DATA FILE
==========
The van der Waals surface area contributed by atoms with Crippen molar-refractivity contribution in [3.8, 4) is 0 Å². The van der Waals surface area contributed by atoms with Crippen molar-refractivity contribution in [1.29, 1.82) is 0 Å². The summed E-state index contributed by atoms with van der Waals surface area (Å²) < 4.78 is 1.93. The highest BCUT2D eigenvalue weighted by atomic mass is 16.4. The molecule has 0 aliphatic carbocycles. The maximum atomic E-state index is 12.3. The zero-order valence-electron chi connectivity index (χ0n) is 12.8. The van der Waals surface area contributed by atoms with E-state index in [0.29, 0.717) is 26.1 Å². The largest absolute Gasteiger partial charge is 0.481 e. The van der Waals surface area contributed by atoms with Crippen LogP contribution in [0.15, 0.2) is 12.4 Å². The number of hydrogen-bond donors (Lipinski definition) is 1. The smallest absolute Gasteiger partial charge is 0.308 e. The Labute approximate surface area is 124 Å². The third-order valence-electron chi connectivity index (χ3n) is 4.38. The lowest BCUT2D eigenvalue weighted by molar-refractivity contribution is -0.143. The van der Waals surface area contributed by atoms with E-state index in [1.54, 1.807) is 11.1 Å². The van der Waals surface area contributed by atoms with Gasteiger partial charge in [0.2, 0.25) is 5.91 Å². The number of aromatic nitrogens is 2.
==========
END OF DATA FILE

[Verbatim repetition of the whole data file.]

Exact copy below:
The van der Waals surface area contributed by atoms with Crippen molar-refractivity contribution in [3.8, 4) is 0 Å². The van der Waals surface area contributed by atoms with Crippen molar-refractivity contribution in [1.29, 1.82) is 0 Å². The summed E-state index contributed by atoms with van der Waals surface area (Å²) < 4.78 is 1.93. The highest BCUT2D eigenvalue weighted by atomic mass is 16.4. The molecule has 0 aliphatic carbocycles. The maximum atomic E-state index is 12.3. The zero-order valence-electron chi connectivity index (χ0n) is 12.8. The van der Waals surface area contributed by atoms with E-state index in [0.29, 0.717) is 26.1 Å². The largest absolute Gasteiger partial charge is 0.481 e. The van der Waals surface area contributed by atoms with Crippen LogP contribution in [0.15, 0.2) is 12.4 Å². The number of hydrogen-bond donors (Lipinski definition) is 1. The smallest absolute Gasteiger partial charge is 0.308 e. The Labute approximate surface area is 124 Å². The third-order valence-electron chi connectivity index (χ3n) is 4.38. The lowest BCUT2D eigenvalue weighted by molar-refractivity contribution is -0.143. The van der Waals surface area contributed by atoms with E-state index in [1.54, 1.807) is 11.1 Å². The van der Waals surface area contributed by atoms with Gasteiger partial charge in [0.2, 0.25) is 5.91 Å². The number of aromatic nitrogens is 2.